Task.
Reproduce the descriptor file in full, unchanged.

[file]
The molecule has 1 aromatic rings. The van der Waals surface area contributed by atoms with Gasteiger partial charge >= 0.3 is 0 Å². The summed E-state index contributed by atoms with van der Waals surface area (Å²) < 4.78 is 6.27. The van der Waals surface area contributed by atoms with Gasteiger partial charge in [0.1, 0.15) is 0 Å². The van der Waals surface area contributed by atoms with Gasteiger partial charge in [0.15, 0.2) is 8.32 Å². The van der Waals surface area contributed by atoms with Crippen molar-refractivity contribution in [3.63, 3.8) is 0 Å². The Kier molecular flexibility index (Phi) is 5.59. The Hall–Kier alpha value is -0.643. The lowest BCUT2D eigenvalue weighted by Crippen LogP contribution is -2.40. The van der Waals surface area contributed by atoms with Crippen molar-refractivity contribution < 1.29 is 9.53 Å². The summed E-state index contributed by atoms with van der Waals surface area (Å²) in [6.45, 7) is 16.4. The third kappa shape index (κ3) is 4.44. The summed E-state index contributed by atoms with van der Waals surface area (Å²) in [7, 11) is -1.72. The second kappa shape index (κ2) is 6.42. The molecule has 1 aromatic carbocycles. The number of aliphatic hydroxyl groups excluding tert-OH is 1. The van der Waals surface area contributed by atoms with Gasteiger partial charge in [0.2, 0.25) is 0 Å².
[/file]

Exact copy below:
The molecule has 1 aromatic rings. The van der Waals surface area contributed by atoms with Gasteiger partial charge >= 0.3 is 0 Å². The summed E-state index contributed by atoms with van der Waals surface area (Å²) < 4.78 is 6.27. The van der Waals surface area contributed by atoms with Gasteiger partial charge in [0.1, 0.15) is 0 Å². The van der Waals surface area contributed by atoms with Gasteiger partial charge in [0.15, 0.2) is 8.32 Å². The van der Waals surface area contributed by atoms with Crippen molar-refractivity contribution in [3.63, 3.8) is 0 Å². The Kier molecular flexibility index (Phi) is 5.59. The Hall–Kier alpha value is -0.643. The lowest BCUT2D eigenvalue weighted by Crippen LogP contribution is -2.40. The van der Waals surface area contributed by atoms with Crippen molar-refractivity contribution < 1.29 is 9.53 Å². The summed E-state index contributed by atoms with van der Waals surface area (Å²) in [6.45, 7) is 16.4. The third kappa shape index (κ3) is 4.44. The summed E-state index contributed by atoms with van der Waals surface area (Å²) in [7, 11) is -1.72. The second kappa shape index (κ2) is 6.42. The molecule has 1 aromatic carbocycles. The number of aliphatic hydroxyl groups excluding tert-OH is 1. The van der Waals surface area contributed by atoms with Gasteiger partial charge in [0.2, 0.25) is 0 Å².